Tax and Fiscal Policy

Budget 2024: ‘Bracket creep’ will cancel out Hunt’s modest tax cuts


The good news in last week’s budget statement is that over the short term the cut in national insurance rates by two percentage points will, as Jeremy Hunt undoubtably hopes, cause the economy to grow a bit faster. Tax cuts can incentivise more work or (where applicable) more savings and investment in capital, and these extra inputs mean higher output. I emphasise “over the short term” because these inputs are subject to diminishing returns, which is why tax cuts do not generate sustained higher rates of economic growth.

That is why, when we focus our attention on particular episodes from the past, we can often see growth accelerating in response to reductions in tax rates, yet when we compare growth rates averaged over long time frames between different countries there is little correlation, negative or positive, with tax burdens or marginal rates.

Furthermore, the respite from higher taxation is itself likely to be very brief. As long as income tax thresholds remain frozen, fiscal drag (I prefer the more ominous-sounding American term ‘bracket creep’) will subject more and more to higher rates of tax and gradually dilute or even reverse the impact of these changes.

This is the second 2p-per-pound cut to national insurance. Prior to the Chancellor’s Autumn Statement back in November, earnings between £12,570 and £50,270 were taxed at a rate of 12%. After the budget announcement last week, this rate will drop to 8%, while the rate above the upper threshold remains fixed at 2%. Meanwhile the thresholds for both NI and income tax remain fixed in place, even as wages and prices are expected to continue to rise. Reducing the marginal rate of tax on earnings for most workers from 32% to 28% may encourage more work effort from those who fall well within the upper and lower thresholds and remain committed to remaining in the workforce. At the same time, depending on the rate of inflation in the years to come, for some low-earners fiscal drag will lower after-tax income, and perhaps encourage a few to join the growing ranks of the economically inactive.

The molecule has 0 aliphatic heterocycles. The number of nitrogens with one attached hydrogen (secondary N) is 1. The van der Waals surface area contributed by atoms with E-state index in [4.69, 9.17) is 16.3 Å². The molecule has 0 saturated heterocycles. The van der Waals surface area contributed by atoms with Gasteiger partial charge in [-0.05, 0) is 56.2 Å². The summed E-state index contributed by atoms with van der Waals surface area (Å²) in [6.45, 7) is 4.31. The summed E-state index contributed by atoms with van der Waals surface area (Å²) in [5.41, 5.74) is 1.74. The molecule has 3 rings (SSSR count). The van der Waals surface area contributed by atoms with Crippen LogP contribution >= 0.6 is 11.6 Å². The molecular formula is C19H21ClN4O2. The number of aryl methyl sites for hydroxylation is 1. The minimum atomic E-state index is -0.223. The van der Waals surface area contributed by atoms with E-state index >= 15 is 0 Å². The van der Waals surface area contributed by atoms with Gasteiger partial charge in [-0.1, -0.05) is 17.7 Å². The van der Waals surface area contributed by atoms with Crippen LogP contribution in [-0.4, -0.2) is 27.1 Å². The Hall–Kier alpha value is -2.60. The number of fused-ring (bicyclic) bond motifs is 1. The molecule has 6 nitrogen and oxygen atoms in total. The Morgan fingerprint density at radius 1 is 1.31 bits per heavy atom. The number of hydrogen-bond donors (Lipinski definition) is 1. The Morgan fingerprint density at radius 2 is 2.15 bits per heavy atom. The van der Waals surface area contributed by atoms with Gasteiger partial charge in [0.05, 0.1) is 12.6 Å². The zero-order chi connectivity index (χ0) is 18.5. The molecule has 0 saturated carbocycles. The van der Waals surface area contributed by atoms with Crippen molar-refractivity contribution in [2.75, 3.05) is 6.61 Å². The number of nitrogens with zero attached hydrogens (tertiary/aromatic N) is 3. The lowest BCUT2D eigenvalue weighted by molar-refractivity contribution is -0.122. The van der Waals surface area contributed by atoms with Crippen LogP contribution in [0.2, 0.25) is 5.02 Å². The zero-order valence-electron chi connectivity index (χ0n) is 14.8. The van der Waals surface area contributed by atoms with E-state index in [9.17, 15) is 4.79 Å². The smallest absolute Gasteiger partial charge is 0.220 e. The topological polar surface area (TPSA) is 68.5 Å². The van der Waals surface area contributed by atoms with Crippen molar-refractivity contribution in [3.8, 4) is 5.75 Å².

To see how, consider that prior to the two reductions in NI, someone earning half the median salary for full-time employees, or about £17,500 per annum, would (assuming no child tax credits) have paid an average tax rate of 9% – that is, £956 in income tax, and £591 in NI, which is really just income tax 2.0 – leaving them an after-tax income of £15,923. Now suppose the rate of inflation settles down to 3% per annum till 2028 – slightly above the rather optimistic rate of 2% projected by the OBR. If wages merely kept pace with the consequent price rises, this person’s wages would increase to £19,696, NI contributions to £855, and income tax to £1,425. Thanks to the freeze in thresholds, this earner’s average rate of tax would rise to 10%, and though the real value of their pre-tax income would remain unchanged, their after-tax income in real, 2024 prices is only £15,474 – a decline of nearly 3%.

The reduction in NI rates means for this earner an immediate rise in after-tax income of £197 and a reduction in the average tax rate to 8%. Yet, once again assuming a 3% rate of inflation, the amount paid in NI will rise to £570 by 2028. The real value of after-tax income in 2024 prices is £15,727, nearly £200 less than in 2024 prior to the policy announcement, and the average tax rate is 20%. Raise the projected inflation rate to 4% and we get an average tax rate of 12%, with a real-term drop in income of £314.